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Italy: Withholding tax refund; dividends distributed by Italian companies to tax-exempt foreign entities

Italy: Withholding tax refund

A provincial tax court (Pescara) concluded that Italian withholding tax imposed on dividends paid to foreign foundations is discriminatory because Italian foundations benefit from lower taxation on the same dividends.


Related content

The case identifying information is: decision no. 115/2019 

Summary of court's decision

In the case before the Italian provincial tax court (Pescara), Italian companies paid dividends to a German foundation and applied the rate of withholding tax pursuant to an income tax treaty. The German foundation filed a claim for refund of the difference between the withholding tax rate under the income tax treaty and the rate of tax imposed on Italian foundations. The Italian tax authorities rejected the refund claim, on the basis that the German foundation was tax-exempt.

The Italian provincial tax court held that the German foundation was entitled to a refund.

The court’s decision is another example of the application in domestic case law of the principle established by the Court of Justice of the European Union (C 540/07):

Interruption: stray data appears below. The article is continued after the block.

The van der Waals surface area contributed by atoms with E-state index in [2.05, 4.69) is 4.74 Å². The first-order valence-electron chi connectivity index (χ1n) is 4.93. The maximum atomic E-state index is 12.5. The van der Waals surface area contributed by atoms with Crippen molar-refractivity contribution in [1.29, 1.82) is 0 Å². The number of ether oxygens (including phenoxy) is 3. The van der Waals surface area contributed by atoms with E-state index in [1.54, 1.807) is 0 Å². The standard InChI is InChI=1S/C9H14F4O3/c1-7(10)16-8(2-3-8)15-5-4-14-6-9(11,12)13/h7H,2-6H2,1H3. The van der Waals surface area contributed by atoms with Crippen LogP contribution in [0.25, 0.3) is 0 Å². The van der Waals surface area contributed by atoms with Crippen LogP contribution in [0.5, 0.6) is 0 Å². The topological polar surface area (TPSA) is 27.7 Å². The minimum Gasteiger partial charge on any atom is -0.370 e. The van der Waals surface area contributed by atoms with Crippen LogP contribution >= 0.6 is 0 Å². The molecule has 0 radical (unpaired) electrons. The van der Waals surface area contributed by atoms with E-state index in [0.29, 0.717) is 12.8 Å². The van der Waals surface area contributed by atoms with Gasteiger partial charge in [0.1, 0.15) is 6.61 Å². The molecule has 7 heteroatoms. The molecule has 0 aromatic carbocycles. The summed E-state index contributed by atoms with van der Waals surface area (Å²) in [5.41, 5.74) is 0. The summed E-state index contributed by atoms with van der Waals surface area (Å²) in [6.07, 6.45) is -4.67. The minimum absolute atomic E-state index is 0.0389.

…the difference in treatment between dividends distributed to companies established in other Member States and those distributed to resident companies does not totally disappear unless the tax withheld at source under national legislation can be set off against the tax due in the other Member State in the full amount of the difference in treatment arising under the national legislation.

KPMG observation

This decision is seen as being important for entities that are exempt from tax in their country of residence and that file a claim to recover the withholding tax paid on dividends distribute to them by Italian companies.

  • For foundations and non-profit entities, the conclusion of the provincial tax court is applicable only with respect to the withholding tax on dividends distributed before 31 December 2014 and for which a refund claim has already been submitted to the Italian tax authorities. If there is no action on such a refund claim (that is, the tax authorities have been silent on the claim), a judicial refund suit can be filed with the tax court within 10 years from the date when the refund claim is filed.
  • For all other tax-exempt entities, it is possible to submit a refund claim within 48 months from the withholding tax payment date, or to seek judicial review of the refusal (silent or explicit) of a previous claim for refund.

Read an October 2019 report [PDF 168 KB] prepared by the KPMG member firm in Italy

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